VANOS System Troubleshooting Tips

Oil Matters

Check the condition of the oil system before you attempt to diagnose any VANOS-related problem. The health of the oil directly impacts the VANOS system.

Test the oil pressure to make sure it is within specifications. The problem might not be the VANOS actuators. Instead, the problem could be a worn-out oil pump or larger-than-normal bearing clearances.

If you have codes for a slow or lagging actuator, the solution might be to change the oil. Also, ask the customer when he/she last changed the oil and what was the weight.

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Lock It Down

When you are replacing any VANOS actuator, it is critical to lock the camshaft and crankshaft with the correct tool. Just the smallest bump of the camshaft or crankshaft can cause base timing problems when the car is put back together.

Change the Guides

If you are dealing with a higher-mileage BMW that requires VANOS replacement, it might be a good idea to change the chain guides and tensioner. This can prevent the customer from coming back later and complaining about noise coming from the front of the engine.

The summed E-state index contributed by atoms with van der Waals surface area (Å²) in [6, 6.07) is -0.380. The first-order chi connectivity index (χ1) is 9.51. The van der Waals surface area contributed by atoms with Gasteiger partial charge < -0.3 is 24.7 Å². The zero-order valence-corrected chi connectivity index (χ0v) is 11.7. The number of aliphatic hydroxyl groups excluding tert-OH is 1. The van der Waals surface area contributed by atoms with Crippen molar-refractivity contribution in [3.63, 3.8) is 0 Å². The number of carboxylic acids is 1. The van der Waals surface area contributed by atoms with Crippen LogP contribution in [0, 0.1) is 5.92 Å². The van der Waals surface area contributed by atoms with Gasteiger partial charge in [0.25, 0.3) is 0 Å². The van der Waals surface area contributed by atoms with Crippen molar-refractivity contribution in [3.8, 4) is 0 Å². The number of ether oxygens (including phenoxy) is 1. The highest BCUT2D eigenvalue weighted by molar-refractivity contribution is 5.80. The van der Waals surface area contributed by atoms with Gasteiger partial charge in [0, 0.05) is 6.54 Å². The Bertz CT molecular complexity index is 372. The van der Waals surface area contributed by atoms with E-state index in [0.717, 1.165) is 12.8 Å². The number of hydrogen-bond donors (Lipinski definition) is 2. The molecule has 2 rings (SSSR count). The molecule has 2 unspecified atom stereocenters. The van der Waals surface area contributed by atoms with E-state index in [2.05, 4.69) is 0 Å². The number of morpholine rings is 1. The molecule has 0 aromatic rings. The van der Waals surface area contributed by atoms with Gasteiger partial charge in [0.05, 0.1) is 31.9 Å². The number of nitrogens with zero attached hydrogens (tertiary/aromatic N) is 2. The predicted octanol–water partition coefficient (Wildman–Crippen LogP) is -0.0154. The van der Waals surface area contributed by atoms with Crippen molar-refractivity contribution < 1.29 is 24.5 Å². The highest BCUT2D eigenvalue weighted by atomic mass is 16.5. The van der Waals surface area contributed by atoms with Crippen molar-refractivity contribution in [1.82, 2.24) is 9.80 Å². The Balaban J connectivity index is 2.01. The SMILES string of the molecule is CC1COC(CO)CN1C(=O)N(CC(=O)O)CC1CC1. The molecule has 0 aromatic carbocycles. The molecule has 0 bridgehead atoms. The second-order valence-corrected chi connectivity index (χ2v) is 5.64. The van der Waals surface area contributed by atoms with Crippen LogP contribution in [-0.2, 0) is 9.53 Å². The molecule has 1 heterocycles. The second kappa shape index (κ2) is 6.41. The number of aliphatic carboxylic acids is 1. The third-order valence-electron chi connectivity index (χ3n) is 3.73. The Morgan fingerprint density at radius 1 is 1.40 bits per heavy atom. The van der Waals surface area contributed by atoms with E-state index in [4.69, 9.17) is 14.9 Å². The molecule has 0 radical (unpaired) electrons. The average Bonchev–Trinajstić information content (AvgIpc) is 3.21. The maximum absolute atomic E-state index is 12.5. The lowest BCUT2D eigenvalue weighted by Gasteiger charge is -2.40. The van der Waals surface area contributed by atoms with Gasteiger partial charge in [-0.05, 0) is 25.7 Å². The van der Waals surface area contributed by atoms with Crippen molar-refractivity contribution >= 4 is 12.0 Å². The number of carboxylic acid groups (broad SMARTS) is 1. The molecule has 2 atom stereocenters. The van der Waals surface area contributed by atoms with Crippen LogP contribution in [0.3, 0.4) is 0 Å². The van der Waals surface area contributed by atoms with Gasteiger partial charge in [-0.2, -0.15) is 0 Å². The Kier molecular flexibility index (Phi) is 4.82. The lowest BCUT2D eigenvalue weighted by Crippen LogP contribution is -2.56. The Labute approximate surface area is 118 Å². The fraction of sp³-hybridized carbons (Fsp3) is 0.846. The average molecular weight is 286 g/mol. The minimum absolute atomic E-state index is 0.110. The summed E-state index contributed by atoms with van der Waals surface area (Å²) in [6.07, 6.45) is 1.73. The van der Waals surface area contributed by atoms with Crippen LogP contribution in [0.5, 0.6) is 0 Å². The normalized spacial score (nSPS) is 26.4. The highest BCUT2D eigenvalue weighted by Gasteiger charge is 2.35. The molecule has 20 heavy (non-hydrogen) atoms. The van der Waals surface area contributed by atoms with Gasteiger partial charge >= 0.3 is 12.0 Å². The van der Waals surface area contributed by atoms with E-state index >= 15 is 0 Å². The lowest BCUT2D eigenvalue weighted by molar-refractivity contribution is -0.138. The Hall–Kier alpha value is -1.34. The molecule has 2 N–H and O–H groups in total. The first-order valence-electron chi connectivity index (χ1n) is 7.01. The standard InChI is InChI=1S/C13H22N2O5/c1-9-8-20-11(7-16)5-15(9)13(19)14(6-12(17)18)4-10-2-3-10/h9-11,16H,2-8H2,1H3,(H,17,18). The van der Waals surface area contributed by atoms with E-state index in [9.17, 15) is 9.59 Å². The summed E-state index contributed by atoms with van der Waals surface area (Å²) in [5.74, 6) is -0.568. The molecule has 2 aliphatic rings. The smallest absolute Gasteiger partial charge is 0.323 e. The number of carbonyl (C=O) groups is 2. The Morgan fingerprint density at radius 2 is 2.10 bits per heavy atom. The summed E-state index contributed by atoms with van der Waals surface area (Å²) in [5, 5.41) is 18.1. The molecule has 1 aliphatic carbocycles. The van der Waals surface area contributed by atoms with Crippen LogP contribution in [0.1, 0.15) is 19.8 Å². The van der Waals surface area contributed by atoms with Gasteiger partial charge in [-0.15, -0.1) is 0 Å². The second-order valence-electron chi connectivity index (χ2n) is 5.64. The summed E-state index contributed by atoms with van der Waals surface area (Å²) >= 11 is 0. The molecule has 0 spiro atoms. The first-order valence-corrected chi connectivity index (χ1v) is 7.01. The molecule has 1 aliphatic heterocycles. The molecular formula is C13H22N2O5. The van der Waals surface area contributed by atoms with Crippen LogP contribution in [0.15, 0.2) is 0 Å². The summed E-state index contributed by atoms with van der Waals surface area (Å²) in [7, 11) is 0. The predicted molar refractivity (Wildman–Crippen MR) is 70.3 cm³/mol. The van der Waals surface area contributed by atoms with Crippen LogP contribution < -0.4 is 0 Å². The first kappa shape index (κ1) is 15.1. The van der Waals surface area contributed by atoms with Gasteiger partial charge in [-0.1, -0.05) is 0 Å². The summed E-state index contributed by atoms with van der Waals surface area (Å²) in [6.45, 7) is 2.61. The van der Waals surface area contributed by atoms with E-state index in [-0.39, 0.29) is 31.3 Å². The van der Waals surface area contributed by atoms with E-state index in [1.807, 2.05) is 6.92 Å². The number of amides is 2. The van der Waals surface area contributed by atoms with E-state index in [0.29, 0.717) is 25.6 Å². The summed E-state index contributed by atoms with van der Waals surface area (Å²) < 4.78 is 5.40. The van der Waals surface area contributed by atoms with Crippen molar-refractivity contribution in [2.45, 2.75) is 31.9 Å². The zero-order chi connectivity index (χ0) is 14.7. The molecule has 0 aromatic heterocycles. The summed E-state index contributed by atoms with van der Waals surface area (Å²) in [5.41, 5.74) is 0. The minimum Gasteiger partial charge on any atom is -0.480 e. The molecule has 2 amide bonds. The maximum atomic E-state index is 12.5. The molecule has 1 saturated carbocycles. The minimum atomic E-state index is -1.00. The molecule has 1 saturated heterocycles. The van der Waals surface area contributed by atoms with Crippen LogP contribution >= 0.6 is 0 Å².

Don’t Be a Parts Changer

When codes for the VANOS systems are pulled, the first instinct of an amateur technician is to change the solenoid or maybe the camshaft position sensors. About 95% of the time this will not resolve the codes. The problem is typically the VANOS actuator.

Check the TSBs

BMW has issued more than 50 TSBs on VANOS system operation, repair and updated parts. Reviewing these TSBs is time well spent. Also, make sure the system is running the latest calibrations for the DME.

Check the Recalls

On some 2010 and 2011 BMW models with the N51 and N52K non-turbocharged six-cylinder engines, there was an issue with the bolt that holds the VANOS units to the camshaft. The defect could lead to complete failure of the VANOS unit.

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BMW extended the limited warranty for the VANOS units to 10 years without a mileage limitation, as determined by the vehicle’s original in-service date.

Check out Campaign SI B01 10 14, for more information.